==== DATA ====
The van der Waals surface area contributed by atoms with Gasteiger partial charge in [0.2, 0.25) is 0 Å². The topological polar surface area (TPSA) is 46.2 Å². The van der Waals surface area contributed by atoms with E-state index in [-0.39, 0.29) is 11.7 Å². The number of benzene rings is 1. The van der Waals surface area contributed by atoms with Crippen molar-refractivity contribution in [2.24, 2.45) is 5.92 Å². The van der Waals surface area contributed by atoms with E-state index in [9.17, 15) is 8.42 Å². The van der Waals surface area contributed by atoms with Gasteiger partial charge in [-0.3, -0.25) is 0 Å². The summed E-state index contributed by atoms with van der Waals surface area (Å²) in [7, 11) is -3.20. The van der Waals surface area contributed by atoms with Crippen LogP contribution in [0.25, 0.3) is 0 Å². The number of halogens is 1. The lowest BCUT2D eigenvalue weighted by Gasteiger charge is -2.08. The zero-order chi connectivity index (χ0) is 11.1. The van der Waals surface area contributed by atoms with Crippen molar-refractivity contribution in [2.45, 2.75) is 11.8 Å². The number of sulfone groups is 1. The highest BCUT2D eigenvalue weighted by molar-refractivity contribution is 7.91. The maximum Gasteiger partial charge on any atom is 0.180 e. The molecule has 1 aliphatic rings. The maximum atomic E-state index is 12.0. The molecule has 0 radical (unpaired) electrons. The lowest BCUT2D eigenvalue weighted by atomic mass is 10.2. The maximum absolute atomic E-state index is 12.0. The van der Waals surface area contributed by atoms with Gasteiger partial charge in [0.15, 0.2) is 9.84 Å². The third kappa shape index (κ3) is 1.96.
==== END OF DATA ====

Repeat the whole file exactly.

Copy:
The van der Waals surface area contributed by atoms with Gasteiger partial charge in [0.2, 0.25) is 0 Å². The topological polar surface area (TPSA) is 46.2 Å². The van der Waals surface area contributed by atoms with E-state index in [-0.39, 0.29) is 11.7 Å². The number of benzene rings is 1. The van der Waals surface area contributed by atoms with Crippen molar-refractivity contribution in [2.24, 2.45) is 5.92 Å². The van der Waals surface area contributed by atoms with E-state index in [9.17, 15) is 8.42 Å². The van der Waals surface area contributed by atoms with Gasteiger partial charge in [-0.3, -0.25) is 0 Å². The summed E-state index contributed by atoms with van der Waals surface area (Å²) in [7, 11) is -3.20. The van der Waals surface area contributed by atoms with Crippen LogP contribution in [0.25, 0.3) is 0 Å². The number of halogens is 1. The lowest BCUT2D eigenvalue weighted by Gasteiger charge is -2.08. The zero-order chi connectivity index (χ0) is 11.1. The van der Waals surface area contributed by atoms with Crippen molar-refractivity contribution in [2.45, 2.75) is 11.8 Å². The number of sulfone groups is 1. The highest BCUT2D eigenvalue weighted by molar-refractivity contribution is 7.91. The maximum Gasteiger partial charge on any atom is 0.180 e. The molecule has 1 aliphatic rings. The maximum atomic E-state index is 12.0. The molecule has 0 radical (unpaired) electrons. The lowest BCUT2D eigenvalue weighted by atomic mass is 10.2. The maximum absolute atomic E-state index is 12.0. The van der Waals surface area contributed by atoms with Gasteiger partial charge in [0.15, 0.2) is 9.84 Å². The third kappa shape index (κ3) is 1.96.